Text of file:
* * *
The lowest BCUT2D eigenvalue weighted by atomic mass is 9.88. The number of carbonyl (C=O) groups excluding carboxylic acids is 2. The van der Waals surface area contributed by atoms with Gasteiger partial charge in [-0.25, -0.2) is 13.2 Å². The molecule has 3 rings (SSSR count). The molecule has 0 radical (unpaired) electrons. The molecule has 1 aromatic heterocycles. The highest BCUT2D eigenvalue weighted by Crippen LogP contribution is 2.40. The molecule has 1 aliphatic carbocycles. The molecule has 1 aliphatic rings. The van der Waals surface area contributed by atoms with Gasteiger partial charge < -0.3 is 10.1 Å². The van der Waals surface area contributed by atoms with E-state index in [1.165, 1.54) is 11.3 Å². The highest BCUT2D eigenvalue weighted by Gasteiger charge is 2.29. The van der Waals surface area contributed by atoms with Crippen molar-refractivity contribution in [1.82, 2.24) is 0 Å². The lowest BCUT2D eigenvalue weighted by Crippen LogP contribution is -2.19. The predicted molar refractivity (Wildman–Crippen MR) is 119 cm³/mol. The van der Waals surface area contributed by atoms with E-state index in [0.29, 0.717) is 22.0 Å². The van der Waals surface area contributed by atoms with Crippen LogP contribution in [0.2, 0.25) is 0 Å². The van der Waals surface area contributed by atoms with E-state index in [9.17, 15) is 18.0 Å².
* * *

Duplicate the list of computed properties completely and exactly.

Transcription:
The lowest BCUT2D eigenvalue weighted by atomic mass is 9.88. The number of carbonyl (C=O) groups excluding carboxylic acids is 2. The van der Waals surface area contributed by atoms with Gasteiger partial charge in [-0.25, -0.2) is 13.2 Å². The molecule has 3 rings (SSSR count). The molecule has 0 radical (unpaired) electrons. The molecule has 1 aromatic heterocycles. The highest BCUT2D eigenvalue weighted by Crippen LogP contribution is 2.40. The molecule has 1 aliphatic carbocycles. The molecule has 1 aliphatic rings. The van der Waals surface area contributed by atoms with Gasteiger partial charge < -0.3 is 10.1 Å². The van der Waals surface area contributed by atoms with E-state index in [1.165, 1.54) is 11.3 Å². The highest BCUT2D eigenvalue weighted by Gasteiger charge is 2.29. The van der Waals surface area contributed by atoms with Crippen molar-refractivity contribution in [1.82, 2.24) is 0 Å². The lowest BCUT2D eigenvalue weighted by Crippen LogP contribution is -2.19. The predicted molar refractivity (Wildman–Crippen MR) is 119 cm³/mol. The van der Waals surface area contributed by atoms with E-state index in [0.29, 0.717) is 22.0 Å². The van der Waals surface area contributed by atoms with Crippen LogP contribution in [0.2, 0.25) is 0 Å². The van der Waals surface area contributed by atoms with E-state index in [9.17, 15) is 18.0 Å².